Henry nodded. In his cage across the room, General Squeak, Henry’s hamster, ran around and around in his plastic wheel.
“Why do you like being scared, Reg?” Henry yawned.
“No more questions. If you’re still awake when Dad gets home, we’ll
have something to be scared about.”
“Please, just answer this one?”
Reggie considered the question.
“Well, I guess the short answer is, it’s good practice.”
“For when you’re
“Being scared is practice for being scared?” Henry’s eyes closed. He was starting to drift off. “I don’t get it.”
“Think of it this way,” Reggie said. “If you don’t learn how to be scared, you’ll never really learn how to be brave.” She swung her feet off the bed and Henry grabbed her arm again.
“Stay ’til I fall asleep. Don’t leave me alone.”
Reggie sighed and sat back on the bed.
General Squeak finished his marathon, and soon the only sound was Henry’s breathing. She kissed her sleeping brother on the forehead.
“You’re not alone, Henry,” she said softly. “I’m here.”
Sometime during the night, four inches of fresh snow fell on the small town of Cutter’s Wedge. Walking to school, Henry couldn’t get enough of it — running through it, jumping in it, kicking at it. He’d pestered Dad for rides out to the slopes to snowboard every weekend, and would keep it up until spring. Reggie and her best friend, Aaron Cole, watched him race around like a puppy off a leash.
Aaron wore a fedora tilted at a jaunty angle, but his hat was the least of his eccentricities. His love of B-grade horror films, his encyclopedic knowledge of serial killers, and his preoccupation with government conspiracies all pushed him beyond geeky and into the realm of the truly strange.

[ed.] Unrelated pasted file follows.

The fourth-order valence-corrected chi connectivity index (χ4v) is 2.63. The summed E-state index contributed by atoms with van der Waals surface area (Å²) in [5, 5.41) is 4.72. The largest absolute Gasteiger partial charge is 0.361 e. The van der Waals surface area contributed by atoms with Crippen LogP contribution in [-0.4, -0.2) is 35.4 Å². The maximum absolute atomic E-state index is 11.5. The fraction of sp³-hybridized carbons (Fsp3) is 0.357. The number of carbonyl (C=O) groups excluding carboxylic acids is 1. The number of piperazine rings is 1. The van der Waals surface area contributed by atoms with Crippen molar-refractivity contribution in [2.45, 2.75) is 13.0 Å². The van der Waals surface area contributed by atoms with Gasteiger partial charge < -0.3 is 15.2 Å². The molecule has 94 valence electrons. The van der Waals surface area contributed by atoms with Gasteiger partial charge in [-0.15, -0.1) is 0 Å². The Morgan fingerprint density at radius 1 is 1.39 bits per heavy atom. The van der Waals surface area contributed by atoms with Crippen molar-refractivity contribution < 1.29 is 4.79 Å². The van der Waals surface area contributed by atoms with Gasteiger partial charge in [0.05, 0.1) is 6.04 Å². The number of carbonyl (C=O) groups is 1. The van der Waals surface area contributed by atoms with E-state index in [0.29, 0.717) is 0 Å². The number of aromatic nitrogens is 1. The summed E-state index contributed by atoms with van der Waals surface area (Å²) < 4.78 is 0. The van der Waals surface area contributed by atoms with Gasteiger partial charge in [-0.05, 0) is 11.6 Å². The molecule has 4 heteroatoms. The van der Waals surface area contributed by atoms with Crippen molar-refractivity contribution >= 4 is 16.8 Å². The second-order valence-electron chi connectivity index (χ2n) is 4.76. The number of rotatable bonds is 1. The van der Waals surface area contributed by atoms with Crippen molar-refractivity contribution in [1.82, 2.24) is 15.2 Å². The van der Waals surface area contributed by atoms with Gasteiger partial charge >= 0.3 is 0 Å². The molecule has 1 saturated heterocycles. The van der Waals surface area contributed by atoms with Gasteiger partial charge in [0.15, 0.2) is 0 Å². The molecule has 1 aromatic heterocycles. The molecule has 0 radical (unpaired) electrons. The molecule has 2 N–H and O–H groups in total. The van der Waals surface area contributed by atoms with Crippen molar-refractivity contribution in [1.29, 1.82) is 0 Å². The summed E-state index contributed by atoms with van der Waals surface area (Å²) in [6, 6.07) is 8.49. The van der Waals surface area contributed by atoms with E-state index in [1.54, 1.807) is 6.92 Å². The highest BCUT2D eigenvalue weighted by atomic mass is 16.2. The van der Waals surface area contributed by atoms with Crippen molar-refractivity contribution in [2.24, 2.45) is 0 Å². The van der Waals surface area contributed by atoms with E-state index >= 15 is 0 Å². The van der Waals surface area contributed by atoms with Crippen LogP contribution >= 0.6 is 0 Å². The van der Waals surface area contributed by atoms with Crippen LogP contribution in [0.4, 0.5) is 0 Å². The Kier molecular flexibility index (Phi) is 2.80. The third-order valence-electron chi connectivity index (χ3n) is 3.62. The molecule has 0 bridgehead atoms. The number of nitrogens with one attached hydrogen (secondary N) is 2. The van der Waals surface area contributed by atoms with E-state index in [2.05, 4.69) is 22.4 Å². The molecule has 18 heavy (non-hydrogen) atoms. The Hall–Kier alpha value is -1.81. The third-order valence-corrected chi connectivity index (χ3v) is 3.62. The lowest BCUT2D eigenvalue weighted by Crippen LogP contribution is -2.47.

“Henry,” Reggie hollered, “you get soaked and you’ll freeze your butt off in class!”
Aaron rolled his eyes.
“Could you possibly be a bigger bummer?”
“Did I really say that?”
Aaron summoned his best shlockmeister impression.
“Coming soon! The new novel from horror master Stephen King:
! The bloodcurdling tale of a small-town teen who wakes up one morning to discover ...
she has become her brother’s mother!”
A snowball splatted against Aaron’s hat, sending it flying off of his head.
“Bull’s-eye! You’re dead, punk!” Henry crowed, standing twenty feet away, molding another snowball.
Aaron picked up his hat and dusted the snow off.
“Au contraire! You messed with my
He handed the hat to Reggie and took off for Henry, who turned tail and ran. “Graceful” was never a word Reggie would use to describe Aaron. His long legs always seemed to be trying to catch up to each other, and his arms did more flapping than pumping. Aaron’s brain was a finely tuned machine, and its only real issue was coordinating with his body. Still, he had no trouble catching eight-year-old Henry. He swept him up from behind and they both tumbled into the snow, laughing and wrestling. Reggie came and stood over them.